Venezuela Pushing For Dragon Gas In 18 Months

(Trinidad Express, 15.Nov.2018) — Venezuela’s minister of energy, Manuel Quevedo, said yesterday that his country’s state-owned oil giant PDVSA expects to start sending natural gas to Trinidad from the Dragon field, off this country’s north-west coast, within two years.

Speaking at a news conference following the 20th ministerial meeting of the Gas Exporting Countries Forum (GECF), which was held at the Hyatt yesterday, Quevedo described the Dragon agreements as an important example of cooperation between neighbouring countries.

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#LatAmNRG

JPS Promises Improved Power Supply After $116 Million Grid Investment

(Jamaica Gleaner,11.Nov.2018) — The Jamaica Public Service Company (JPS) is promising a more reliable power supply with an improved and more reliable grid in which it has invested $116 million this year.

In a release, JPS said a major part of the improvement will come from the construction of an energy storage facility at Hunts Bay, St Andrew at a cost of $17.3 million. It said this will help to improve reliability through the creation of a more flexible grid, that can accommodate more renewables.

When complete in 2019, the system will act as a battery back-up when fluctuations in power supply occur, due to the intermittency of renewables and other factors, JPS explained..

The energy company said it has spent some $1.5 million to install distribution automatic switches, including trip savers and fault circuit indicators.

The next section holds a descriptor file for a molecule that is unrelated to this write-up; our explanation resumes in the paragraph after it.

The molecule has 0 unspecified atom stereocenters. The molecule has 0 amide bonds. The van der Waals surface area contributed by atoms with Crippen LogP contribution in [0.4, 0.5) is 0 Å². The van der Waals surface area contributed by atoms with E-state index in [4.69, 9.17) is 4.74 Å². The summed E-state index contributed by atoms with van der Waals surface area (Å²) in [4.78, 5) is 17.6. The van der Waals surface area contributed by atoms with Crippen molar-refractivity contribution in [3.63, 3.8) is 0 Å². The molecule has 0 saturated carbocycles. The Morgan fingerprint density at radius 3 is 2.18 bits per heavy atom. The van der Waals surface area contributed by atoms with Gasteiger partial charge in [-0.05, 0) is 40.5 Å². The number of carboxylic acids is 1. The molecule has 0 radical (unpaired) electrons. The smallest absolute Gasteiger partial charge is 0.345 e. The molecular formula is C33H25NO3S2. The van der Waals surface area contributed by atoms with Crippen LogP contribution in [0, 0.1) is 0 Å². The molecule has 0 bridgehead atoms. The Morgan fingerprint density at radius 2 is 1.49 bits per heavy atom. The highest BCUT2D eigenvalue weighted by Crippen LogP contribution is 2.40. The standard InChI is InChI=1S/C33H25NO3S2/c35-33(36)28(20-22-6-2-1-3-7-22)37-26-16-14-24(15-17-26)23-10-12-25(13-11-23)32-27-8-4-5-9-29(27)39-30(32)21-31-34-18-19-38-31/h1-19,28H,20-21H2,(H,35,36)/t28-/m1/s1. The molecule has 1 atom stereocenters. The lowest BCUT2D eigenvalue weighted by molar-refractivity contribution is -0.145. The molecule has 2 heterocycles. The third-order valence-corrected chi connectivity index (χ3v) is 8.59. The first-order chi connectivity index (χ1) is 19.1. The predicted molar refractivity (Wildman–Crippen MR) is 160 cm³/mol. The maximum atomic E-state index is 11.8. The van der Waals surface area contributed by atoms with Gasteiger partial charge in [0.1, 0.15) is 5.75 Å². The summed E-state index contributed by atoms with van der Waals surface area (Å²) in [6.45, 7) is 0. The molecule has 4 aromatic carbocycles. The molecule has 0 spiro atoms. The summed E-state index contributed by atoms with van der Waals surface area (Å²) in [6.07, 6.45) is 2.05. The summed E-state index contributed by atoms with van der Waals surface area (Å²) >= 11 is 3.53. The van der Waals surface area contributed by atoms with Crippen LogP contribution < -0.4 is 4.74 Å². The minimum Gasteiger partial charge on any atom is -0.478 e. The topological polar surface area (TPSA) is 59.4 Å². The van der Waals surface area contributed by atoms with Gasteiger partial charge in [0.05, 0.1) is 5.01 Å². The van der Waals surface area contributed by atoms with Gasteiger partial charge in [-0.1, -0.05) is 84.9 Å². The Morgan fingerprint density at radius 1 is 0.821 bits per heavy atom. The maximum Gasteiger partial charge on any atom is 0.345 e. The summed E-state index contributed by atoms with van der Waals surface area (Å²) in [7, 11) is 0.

These devices are expected to further modernise the country’s electricity grid as they will detect faults, minimise their impact, and restore power automatically to customers.

“Several customers across the island are already beginning to reap the benefit of these investments, evidenced by fewer outages,” JPS said.

Also, the country’s sole electricity distributor said it has spent about $2.6 million on a voltage standardisation project in St Andrew and St Ann. This is expected to result in better power quality and improved reliability in the power supply to customers in these areas when completed.

The resort town of Ocho Rios, in particular, is expected to have “a more robust grid and improved power supply.”

The light and power utility said it was committed to undertaking further improvements to the grid with the use of advance technologies.

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Venezuela Gov’t Says Sabotage To Blame For Electric Outages In Margarita

(Energy Analytics Institute, Piero Stewart, 10.Nov.2018) — An explosion that occurred along a segment of the Northeast Gas Pipeline José Francisco Bermúdez, and which caused interruptions in electricity service in Nueva Esparta state, was an act of terrorism and sabotage, announced Venezuela’s Electricity Minister Luis Motta Domínguez.